Faithlife Sermons

The Great Disappointment

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Have you ever heard of the “Great Disappointment”? It’s one of the most noted events in American church history, and it has an important lesson for us today.

The churches of northeastern America grew rapidly in the early 1800s, fueled by one revival after another. These new Christians had little biblical knowledge, yet many began to discuss details of biblical prophecy with great fervor. Speculation boiled over as to the exact time when Christ would return, and among the speculators was William Miller of New York.

As a new convert, Miller had devoured the prophecies of Daniel; and in 1818, he reckoned that Christ would return somewhere around 1843 of 1844.  When he began preaching, this became a keynote of his messages; and his listeners multiplied. He finally announced that Christ would return on October 22, 1844.

The financial panic of 1839 contributed to the belief that the end of the world was near, and enthusiasm became so great that prophetic charts were added alongside stock market listings in the newspapers. As the morning of October 22, 1844, dawned, a sense of foreboding fell over New England. People gathered on mountaintops and in churches. Normal activities ceased as everyone awaited the sudden rending of the skies. When the day passed uneventfully, many Christians grew disillusioned. The unsaved became cynical.  The following years saw a decline in conversions, and the period of revivals came to an abrupt end.  The event became known as “The Great Disappointment.”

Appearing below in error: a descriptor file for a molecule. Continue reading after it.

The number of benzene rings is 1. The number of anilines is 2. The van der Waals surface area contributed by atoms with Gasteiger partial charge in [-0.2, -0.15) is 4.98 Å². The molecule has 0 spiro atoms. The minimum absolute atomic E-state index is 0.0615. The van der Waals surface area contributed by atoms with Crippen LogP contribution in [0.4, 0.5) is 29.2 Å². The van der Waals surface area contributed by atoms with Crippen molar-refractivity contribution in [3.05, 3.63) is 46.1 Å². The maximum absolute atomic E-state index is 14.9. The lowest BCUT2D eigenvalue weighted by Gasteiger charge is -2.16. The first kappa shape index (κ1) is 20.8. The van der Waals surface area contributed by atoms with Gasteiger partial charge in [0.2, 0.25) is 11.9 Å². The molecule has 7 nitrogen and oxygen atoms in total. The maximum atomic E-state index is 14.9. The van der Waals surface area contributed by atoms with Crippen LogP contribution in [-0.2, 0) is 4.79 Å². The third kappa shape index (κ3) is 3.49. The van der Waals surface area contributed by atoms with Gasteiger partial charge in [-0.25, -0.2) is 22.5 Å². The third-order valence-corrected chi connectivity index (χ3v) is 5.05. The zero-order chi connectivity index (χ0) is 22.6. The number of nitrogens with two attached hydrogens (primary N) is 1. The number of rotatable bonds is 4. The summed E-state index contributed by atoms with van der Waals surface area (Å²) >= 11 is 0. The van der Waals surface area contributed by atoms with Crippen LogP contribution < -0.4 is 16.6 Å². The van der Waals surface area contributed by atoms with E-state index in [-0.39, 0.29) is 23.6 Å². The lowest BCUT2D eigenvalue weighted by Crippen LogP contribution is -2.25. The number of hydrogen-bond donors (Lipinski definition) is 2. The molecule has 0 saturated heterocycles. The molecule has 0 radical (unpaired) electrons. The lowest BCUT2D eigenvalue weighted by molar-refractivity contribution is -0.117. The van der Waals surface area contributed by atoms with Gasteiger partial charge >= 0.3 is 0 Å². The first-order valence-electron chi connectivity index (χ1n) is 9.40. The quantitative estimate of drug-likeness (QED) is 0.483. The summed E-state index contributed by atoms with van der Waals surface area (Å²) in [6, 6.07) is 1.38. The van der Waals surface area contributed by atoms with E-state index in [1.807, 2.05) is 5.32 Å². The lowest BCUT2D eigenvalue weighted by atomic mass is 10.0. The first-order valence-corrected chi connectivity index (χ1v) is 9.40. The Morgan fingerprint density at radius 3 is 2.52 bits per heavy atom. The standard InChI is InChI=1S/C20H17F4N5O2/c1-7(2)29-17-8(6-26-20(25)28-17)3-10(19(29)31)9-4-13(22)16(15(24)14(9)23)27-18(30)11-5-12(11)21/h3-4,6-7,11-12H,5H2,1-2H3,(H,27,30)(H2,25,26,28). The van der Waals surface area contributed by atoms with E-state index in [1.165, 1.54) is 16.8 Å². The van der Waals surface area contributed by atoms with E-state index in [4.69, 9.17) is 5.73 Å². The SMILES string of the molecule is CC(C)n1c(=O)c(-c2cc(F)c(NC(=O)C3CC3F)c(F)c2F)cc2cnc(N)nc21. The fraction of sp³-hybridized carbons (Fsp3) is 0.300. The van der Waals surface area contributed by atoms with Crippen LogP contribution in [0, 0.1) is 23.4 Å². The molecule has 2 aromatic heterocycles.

Turning Points

June 2007


Return of Christ; Rapture; End times; Disappointment

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